Not Every Story Needs a Sequel

We authors here at BC are blessed by our readership.

Really! BC has a large, mostly active community of readers and writers, and comments on stories are quite common, which is a wonderful change from the majority of other fiction sites I've seen, even mainstream ones. The community here is supportive of new writers, positive in their outlook on most tales, and generally a great place to be a part of.

Now, having gotten THAT out of the way, on to the point of this blog.

With all our good elements as a community as a whole, we've developed one very exhausting and far from positive trait: clamoring for sequels.

"Great! When's the next part?"

"I hope this is the start of a series!"

"I can't wait to see what happens next!"

None of these seem like a terrible thing, right? But, let's look at it from the perspective of an author (or even prospective one,) and consider the ramifications. You write a short or complete story. You're done with it, you think. How do you answer these comments? Do you tell the truth? Do you say "maybe some day?" Do you ignore them? Or do you give in?

The first option, telling the truth, seems the most obvious, but from personal experience I can tell you doesn't always work. I've received I don't know HOW many PMs informing me of all the reasons why X or Y story needs more parts or another sequel or how something-something should happen because....

That isn't a positive experience for a writer with their own work, and is not the way to get more stories.

Likewise, saying "maybe some day" is just as perilous, since it draws the same responses as well as the occasional "so when is there gonna be more?" question. This is more understandable on stories designed as series or multi-parts that have never been finished, but on one-offs or completed multi-part stories it turns into a huge pain. If 'The Adventures of Petunia the Kumquat Warrior' are complete, why would you write a sequel or make up more events to continue the story? It SAYS 'complete!'

Ignoring the comments does no good either. I may not respond to every comment I get, but that's a far cry from ignoring them: I read every last one, and consider what was said for my next tale (which is why I prefer something a bit more meaty than 'great story!') So, ignoring the comments isn't gonna happen.

After all the issues the above responses can cause, though, giving in is probably the worst one.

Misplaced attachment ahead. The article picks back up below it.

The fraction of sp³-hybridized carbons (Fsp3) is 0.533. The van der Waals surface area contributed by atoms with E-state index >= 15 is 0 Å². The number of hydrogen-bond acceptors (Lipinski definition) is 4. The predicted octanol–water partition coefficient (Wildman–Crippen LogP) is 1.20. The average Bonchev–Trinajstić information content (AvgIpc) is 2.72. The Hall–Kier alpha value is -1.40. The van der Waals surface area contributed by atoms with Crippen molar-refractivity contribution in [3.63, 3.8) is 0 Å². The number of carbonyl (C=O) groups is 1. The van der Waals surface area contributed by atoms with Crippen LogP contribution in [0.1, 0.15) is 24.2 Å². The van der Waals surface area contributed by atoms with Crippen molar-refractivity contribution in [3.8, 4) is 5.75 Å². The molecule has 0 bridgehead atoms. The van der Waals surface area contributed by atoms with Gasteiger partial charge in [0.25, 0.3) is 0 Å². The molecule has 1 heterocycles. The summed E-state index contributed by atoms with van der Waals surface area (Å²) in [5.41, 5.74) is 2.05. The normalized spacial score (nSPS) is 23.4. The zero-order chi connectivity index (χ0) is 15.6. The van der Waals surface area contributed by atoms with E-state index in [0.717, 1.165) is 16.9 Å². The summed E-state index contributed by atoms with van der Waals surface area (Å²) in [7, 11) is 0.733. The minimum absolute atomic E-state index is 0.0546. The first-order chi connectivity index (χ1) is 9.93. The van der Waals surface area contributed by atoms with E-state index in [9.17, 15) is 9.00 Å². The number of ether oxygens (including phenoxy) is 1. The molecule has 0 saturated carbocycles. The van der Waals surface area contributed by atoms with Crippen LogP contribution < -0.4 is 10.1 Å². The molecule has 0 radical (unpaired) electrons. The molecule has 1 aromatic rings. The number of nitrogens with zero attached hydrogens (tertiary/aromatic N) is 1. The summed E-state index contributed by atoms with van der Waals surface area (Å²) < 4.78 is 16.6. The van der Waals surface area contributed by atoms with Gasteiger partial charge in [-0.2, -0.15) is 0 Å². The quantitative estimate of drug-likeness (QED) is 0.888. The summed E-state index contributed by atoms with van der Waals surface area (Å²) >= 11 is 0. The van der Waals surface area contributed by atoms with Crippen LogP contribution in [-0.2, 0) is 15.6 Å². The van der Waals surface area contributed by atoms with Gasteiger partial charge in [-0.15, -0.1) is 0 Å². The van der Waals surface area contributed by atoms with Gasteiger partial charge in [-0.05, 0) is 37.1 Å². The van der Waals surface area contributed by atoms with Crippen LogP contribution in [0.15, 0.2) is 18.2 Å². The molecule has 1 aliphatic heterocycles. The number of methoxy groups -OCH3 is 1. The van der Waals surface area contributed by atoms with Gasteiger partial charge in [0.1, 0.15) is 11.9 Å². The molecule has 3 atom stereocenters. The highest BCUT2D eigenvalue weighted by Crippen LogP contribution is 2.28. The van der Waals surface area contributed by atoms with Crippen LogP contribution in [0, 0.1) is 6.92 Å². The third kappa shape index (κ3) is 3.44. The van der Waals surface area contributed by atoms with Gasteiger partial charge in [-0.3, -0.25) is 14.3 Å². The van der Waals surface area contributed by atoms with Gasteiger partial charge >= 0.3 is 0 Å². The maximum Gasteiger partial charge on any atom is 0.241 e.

Writing is hard work. It doesn't matter if it takes you five weeks to knock out a drabble or you can blast out a 2500 word chapter in 3 hours, it takes sweat, labor, and a lot of thought to tell a good tale. More than that, your heart needs to be in it, because a good, attentive reader can tell when it isn't. That, perhaps, is the greatest danger of giving in and writing another part or a sequel to something you had wanted to call finished: the threat that if your heart isn't in it, you diminish the value of the original work. Readers who begged, pushed, for a sequel now proclaim the story ruined, or berate you in comments. It can be awful.

No matter what answer you make, any kind of response to comments asking for sequels or more of a story that doesn't clearly indicate there will be more are stressful in the extreme, and I've known more than a few people who've considered posting stories here but changed their mind specifically because of their fear of the comments wanting more. It may be unintentional, but spamming comments asking for more more MORE can be detrimental to the author of a story, and even to the number of stories you get on the site.

This is a change that needs to happen with readers. That includes me: I've been guilty of asking this type of thing in the past myself, and I of all people should know better. Before asking for "more," consider what the author has already given you, and the clues in the story itself as to whether there will be more. If a story is clearly marked as completed, or has no numbers in its name, or nicely wraps up its plot points, then be willing to consider that a story is probably complete as-is, and let that be a deterrent to trying to cajole the author to do more. Instead, provide positive support on what is there, tell them what you liked (and even what you didn't!) and be enthusiastic about what has already been given.

Authors shouldn't feel that their work is only appreciated when it's an ongoing contribution. Every story, no matter how short or even incomplete, adds value to the site. The insistence that almost every tale have a sequel or more parts or a continuation of any kind only hampers authors from spreading their wings and giving you more great tales to enjoy, so instead of giving feedback in the form of a baby bird asking its mother to feed it, instead give a hug and a thank you. Not only would it be more effective at getting you what you want, it also makes the authors feel better too!

Melanie E.

Do you disagree with me? Have anything to add? Want to share a limerick? If so, leave it in the comments!

Click Like, Love or Thank to appropriately show your appreciation for this post: